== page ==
Closer to Swansea East and in the St Thomas community, just under the edge of Dylan’s Kilvey, University of Wales Trinity St David is proposing to introduce and deliver on its plans for a “transforming education, transforming lives” project. In direct partnership with the Welsh Government and the City and County of Swansea Council, it is intending to develop a Swansea waterfront innovation quarter to support the university’s aim of inspiring individuals and developing graduates. It will be a vibrant, modern waterfront, with purpose-built facilities for learning, teaching and research. A single faculty of architecture building in 2017 will eventually evolve into a vibrant, social and educational community within 10 years.

Swansea East is also home to several Government agencies: the Pensions Agency, the Land Registry and the Driver and Vehicle Licensing Agency, which is undoubtedly the largest agency in terms of employment. The DVLA is in a landmark building: a large white oblong that is visible for many miles from the M4, and the beacon that tells me that I am nearly home when it comes into sight. The public sector is one of the largest employers in my constituency and the presence of every one of those agencies is very welcome.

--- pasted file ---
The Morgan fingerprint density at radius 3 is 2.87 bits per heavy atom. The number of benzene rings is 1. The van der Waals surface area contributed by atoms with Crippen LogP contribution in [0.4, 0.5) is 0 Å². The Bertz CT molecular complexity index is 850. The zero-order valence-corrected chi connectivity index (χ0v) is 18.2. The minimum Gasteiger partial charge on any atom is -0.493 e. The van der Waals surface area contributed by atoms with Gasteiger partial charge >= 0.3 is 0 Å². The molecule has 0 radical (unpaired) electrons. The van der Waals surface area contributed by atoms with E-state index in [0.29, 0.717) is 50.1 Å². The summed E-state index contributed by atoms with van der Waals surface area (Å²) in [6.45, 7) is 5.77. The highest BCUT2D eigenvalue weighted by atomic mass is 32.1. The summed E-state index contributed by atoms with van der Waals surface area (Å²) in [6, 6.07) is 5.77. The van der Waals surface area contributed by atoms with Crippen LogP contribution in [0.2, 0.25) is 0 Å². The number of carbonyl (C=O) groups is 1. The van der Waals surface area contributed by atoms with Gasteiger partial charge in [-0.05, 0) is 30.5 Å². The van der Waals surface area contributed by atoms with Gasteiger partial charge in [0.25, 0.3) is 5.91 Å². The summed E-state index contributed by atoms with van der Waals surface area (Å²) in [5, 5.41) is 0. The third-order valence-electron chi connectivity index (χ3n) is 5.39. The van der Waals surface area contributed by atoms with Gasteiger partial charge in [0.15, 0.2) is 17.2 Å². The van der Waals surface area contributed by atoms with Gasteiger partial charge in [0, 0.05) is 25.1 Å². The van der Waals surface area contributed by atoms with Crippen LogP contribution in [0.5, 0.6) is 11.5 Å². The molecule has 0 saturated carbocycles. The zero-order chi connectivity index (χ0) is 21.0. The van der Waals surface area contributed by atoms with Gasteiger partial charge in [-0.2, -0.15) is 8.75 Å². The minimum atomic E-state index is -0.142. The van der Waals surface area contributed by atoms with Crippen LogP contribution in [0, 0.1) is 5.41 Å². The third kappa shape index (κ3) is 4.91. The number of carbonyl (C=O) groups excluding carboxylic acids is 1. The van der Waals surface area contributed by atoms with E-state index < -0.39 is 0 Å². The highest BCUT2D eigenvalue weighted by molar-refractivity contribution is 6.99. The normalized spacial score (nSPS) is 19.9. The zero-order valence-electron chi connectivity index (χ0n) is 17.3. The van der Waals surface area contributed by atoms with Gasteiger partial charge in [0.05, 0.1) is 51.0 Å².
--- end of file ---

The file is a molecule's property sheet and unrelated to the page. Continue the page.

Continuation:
Tidal Lagoon Swansea Bay is hopefully to be the jewel in the Swansea Bay crown. I am very proud that one of the most exciting global environmental projects that we have ever seen will be coming to Swansea East very soon. The proposal for the world’s first man-made, energy-generating lagoon, which is predicted to power more than 155,000 homes, is currently in the final stages; we are waiting for the development consent order, which is due imminently. Given the Prime Minister’s enthusiasm for the project in this Chamber fewer than five days ago, I am very optimistic that there will be a